Minneapolis residents get an extra week to gather the leaves for disposal this year, and that means that the season of droning blowers has been extended for another seven days of torture.

You get 10 leaf-blowers going in the neighborhood and it sounds like a herd of bison that got stuck in an electric fence. Everyone hates them. They're Satan's hair driers. The sound is pitched exactly at the point you cannot ignore; it's like a tornado siren with a hangover. Ban them!

No, don't. Just ban the ear-protectors the operators use. All must suffer.

The extension is due to this year's belated leaf-dump. The trees held on to their leaves later than usual, until a scouring wind came through and denuded every limb in a matter of hours. It was like those videos where a cow is dropped into a tank of piranhas and they haul out a skeleton. The neighborhood was a tapestry of ochers and umbers when you rose, and you drove home to a graveyard. Welcome to the Long Bleak Expanse! For consolation, there will be pie.

Since you can't let the leaves sit there like Nature intended, they're bagged and left on the boulevard like an offering of vanquished captives to the Dark Harvest Gods. The sight makes middle-aged people nostalgic for the smell of burning leaves, having convinced themselves that childhood was characterized by a fortnight of raging bonfires in every yard.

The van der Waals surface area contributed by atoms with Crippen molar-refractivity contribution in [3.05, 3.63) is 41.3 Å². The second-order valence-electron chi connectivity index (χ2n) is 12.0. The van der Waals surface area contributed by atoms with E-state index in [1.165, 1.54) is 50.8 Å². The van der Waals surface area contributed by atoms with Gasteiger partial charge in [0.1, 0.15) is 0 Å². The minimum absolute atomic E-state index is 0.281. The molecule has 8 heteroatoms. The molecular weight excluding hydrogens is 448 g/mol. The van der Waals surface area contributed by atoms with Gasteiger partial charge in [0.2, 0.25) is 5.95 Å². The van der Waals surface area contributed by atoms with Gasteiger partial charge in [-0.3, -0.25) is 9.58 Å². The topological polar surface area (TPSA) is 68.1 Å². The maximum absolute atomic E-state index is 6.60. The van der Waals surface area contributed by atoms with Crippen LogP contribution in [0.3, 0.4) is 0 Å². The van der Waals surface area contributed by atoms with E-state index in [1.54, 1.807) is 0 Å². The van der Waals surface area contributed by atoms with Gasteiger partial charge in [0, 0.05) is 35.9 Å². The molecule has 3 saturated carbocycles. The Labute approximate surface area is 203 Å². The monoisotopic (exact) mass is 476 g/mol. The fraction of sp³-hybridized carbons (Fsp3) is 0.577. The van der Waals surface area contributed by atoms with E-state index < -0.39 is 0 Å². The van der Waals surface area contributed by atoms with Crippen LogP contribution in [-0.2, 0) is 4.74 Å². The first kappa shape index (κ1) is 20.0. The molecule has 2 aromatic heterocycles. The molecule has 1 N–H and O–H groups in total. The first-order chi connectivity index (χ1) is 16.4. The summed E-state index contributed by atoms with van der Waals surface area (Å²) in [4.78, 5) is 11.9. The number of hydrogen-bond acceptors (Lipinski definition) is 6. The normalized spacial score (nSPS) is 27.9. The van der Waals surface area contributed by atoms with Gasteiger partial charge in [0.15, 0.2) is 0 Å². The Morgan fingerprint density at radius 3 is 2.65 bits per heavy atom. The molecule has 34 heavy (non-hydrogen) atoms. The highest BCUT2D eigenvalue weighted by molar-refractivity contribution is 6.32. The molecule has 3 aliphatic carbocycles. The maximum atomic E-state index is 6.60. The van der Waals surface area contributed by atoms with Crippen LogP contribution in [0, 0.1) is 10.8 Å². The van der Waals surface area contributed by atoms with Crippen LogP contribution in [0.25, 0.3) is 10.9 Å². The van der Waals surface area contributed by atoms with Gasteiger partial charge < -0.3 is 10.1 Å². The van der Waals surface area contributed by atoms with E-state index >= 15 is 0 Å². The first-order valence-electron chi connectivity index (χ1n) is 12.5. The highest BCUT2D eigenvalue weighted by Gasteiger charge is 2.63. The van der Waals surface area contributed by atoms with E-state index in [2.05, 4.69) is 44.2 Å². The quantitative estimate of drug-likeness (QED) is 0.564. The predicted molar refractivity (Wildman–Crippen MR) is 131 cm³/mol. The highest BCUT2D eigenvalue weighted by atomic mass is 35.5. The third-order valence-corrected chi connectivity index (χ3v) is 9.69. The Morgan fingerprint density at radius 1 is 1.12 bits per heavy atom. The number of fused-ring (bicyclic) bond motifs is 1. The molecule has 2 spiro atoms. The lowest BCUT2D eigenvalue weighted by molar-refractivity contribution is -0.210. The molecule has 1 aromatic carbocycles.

Candle companies can't reproduce the smell. This time of year the candles are Pumpkin Sugar Spice (cloying, hints of nutmeg) or Cookie Dough (hints of nutmeg, cloying) or all the Pine varieties that smell like you hosed down the walls with liquefied evergreen. "Burning Leaves" they cannot do. Last year I bought a candle named "Leaves," thinking finally! They cracked the oak-leaf genome!

"Wet dog asleep by the radiator" was more like it.

Surely there's a place on the edge of town where they could burn leaves for old time's sake, away from people who are troubled by incinerated particulates. People would pay money. They'd gather in silence, drink in the perfume, then sigh a chorus of appreciation.

Which would probably sound just like a leaf blower.